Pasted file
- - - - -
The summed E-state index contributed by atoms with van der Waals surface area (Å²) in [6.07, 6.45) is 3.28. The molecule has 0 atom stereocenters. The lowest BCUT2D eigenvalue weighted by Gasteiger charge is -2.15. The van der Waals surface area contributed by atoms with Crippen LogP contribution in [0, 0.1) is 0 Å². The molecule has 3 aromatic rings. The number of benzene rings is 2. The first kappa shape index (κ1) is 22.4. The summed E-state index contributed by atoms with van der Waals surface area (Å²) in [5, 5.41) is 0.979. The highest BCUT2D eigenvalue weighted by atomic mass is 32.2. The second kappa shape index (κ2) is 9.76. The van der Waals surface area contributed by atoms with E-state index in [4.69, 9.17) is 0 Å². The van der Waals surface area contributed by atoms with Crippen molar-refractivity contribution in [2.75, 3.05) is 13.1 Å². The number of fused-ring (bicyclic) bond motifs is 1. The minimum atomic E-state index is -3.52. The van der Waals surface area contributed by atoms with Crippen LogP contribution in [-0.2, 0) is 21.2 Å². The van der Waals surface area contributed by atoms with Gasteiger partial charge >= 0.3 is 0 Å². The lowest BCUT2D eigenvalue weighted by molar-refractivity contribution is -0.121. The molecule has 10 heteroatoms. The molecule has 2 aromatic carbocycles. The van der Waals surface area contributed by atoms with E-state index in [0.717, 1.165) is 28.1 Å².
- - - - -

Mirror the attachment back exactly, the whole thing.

The summed E-state index contributed by atoms with van der Waals surface area (Å²) in [6.07, 6.45) is 3.28. The molecule has 0 atom stereocenters. The lowest BCUT2D eigenvalue weighted by Gasteiger charge is -2.15. The van der Waals surface area contributed by atoms with Crippen LogP contribution in [0, 0.1) is 0 Å². The molecule has 3 aromatic rings. The number of benzene rings is 2. The first kappa shape index (κ1) is 22.4. The summed E-state index contributed by atoms with van der Waals surface area (Å²) in [5, 5.41) is 0.979. The highest BCUT2D eigenvalue weighted by atomic mass is 32.2. The second kappa shape index (κ2) is 9.76. The van der Waals surface area contributed by atoms with E-state index in [4.69, 9.17) is 0 Å². The van der Waals surface area contributed by atoms with Crippen molar-refractivity contribution in [2.75, 3.05) is 13.1 Å². The number of fused-ring (bicyclic) bond motifs is 1. The minimum atomic E-state index is -3.52. The van der Waals surface area contributed by atoms with Crippen LogP contribution in [-0.2, 0) is 21.2 Å². The van der Waals surface area contributed by atoms with Gasteiger partial charge >= 0.3 is 0 Å². The lowest BCUT2D eigenvalue weighted by molar-refractivity contribution is -0.121. The molecule has 10 heteroatoms. The molecule has 2 aromatic carbocycles. The van der Waals surface area contributed by atoms with E-state index in [0.717, 1.165) is 28.1 Å².